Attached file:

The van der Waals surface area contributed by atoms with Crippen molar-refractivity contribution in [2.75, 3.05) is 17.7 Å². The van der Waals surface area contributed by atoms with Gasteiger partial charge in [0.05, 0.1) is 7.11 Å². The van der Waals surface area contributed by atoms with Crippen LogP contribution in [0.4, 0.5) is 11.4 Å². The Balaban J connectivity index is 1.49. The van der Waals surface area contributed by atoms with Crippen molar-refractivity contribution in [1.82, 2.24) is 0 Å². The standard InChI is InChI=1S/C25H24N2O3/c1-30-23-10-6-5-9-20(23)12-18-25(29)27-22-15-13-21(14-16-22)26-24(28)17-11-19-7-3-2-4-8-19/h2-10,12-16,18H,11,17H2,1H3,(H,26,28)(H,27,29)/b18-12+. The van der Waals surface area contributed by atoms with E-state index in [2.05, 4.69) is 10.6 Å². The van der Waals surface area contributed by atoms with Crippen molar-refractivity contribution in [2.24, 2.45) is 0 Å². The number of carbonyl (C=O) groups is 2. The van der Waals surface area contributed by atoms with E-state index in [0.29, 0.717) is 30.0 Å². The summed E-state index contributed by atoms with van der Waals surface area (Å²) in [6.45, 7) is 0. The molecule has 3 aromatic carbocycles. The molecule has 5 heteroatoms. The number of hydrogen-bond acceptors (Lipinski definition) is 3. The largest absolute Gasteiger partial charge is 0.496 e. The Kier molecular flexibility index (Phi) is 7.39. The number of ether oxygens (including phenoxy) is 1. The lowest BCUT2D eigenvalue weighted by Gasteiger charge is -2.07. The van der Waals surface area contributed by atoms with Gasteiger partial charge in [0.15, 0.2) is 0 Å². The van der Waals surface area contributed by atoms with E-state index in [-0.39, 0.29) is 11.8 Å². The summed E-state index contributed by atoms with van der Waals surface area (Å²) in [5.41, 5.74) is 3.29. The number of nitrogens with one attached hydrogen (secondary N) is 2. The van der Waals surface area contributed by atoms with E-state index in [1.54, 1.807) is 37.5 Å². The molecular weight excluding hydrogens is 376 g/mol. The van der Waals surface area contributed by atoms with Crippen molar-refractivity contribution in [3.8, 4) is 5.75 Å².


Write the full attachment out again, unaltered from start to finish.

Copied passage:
The van der Waals surface area contributed by atoms with Crippen molar-refractivity contribution in [2.75, 3.05) is 17.7 Å². The van der Waals surface area contributed by atoms with Gasteiger partial charge in [0.05, 0.1) is 7.11 Å². The van der Waals surface area contributed by atoms with Crippen LogP contribution in [0.4, 0.5) is 11.4 Å². The Balaban J connectivity index is 1.49. The van der Waals surface area contributed by atoms with Crippen molar-refractivity contribution in [1.82, 2.24) is 0 Å². The standard InChI is InChI=1S/C25H24N2O3/c1-30-23-10-6-5-9-20(23)12-18-25(29)27-22-15-13-21(14-16-22)26-24(28)17-11-19-7-3-2-4-8-19/h2-10,12-16,18H,11,17H2,1H3,(H,26,28)(H,27,29)/b18-12+. The van der Waals surface area contributed by atoms with E-state index in [2.05, 4.69) is 10.6 Å². The van der Waals surface area contributed by atoms with Crippen molar-refractivity contribution in [2.24, 2.45) is 0 Å². The number of carbonyl (C=O) groups is 2. The van der Waals surface area contributed by atoms with E-state index in [0.29, 0.717) is 30.0 Å². The summed E-state index contributed by atoms with van der Waals surface area (Å²) in [6.45, 7) is 0. The molecule has 3 aromatic carbocycles. The molecule has 5 heteroatoms. The number of hydrogen-bond acceptors (Lipinski definition) is 3. The largest absolute Gasteiger partial charge is 0.496 e. The Kier molecular flexibility index (Phi) is 7.39. The number of ether oxygens (including phenoxy) is 1. The lowest BCUT2D eigenvalue weighted by Gasteiger charge is -2.07. The van der Waals surface area contributed by atoms with Gasteiger partial charge in [0.15, 0.2) is 0 Å². The van der Waals surface area contributed by atoms with E-state index in [-0.39, 0.29) is 11.8 Å². The summed E-state index contributed by atoms with van der Waals surface area (Å²) in [5.41, 5.74) is 3.29. The number of nitrogens with one attached hydrogen (secondary N) is 2. The van der Waals surface area contributed by atoms with E-state index in [1.54, 1.807) is 37.5 Å². The molecular weight excluding hydrogens is 376 g/mol. The van der Waals surface area contributed by atoms with Crippen molar-refractivity contribution in [3.8, 4) is 5.75 Å².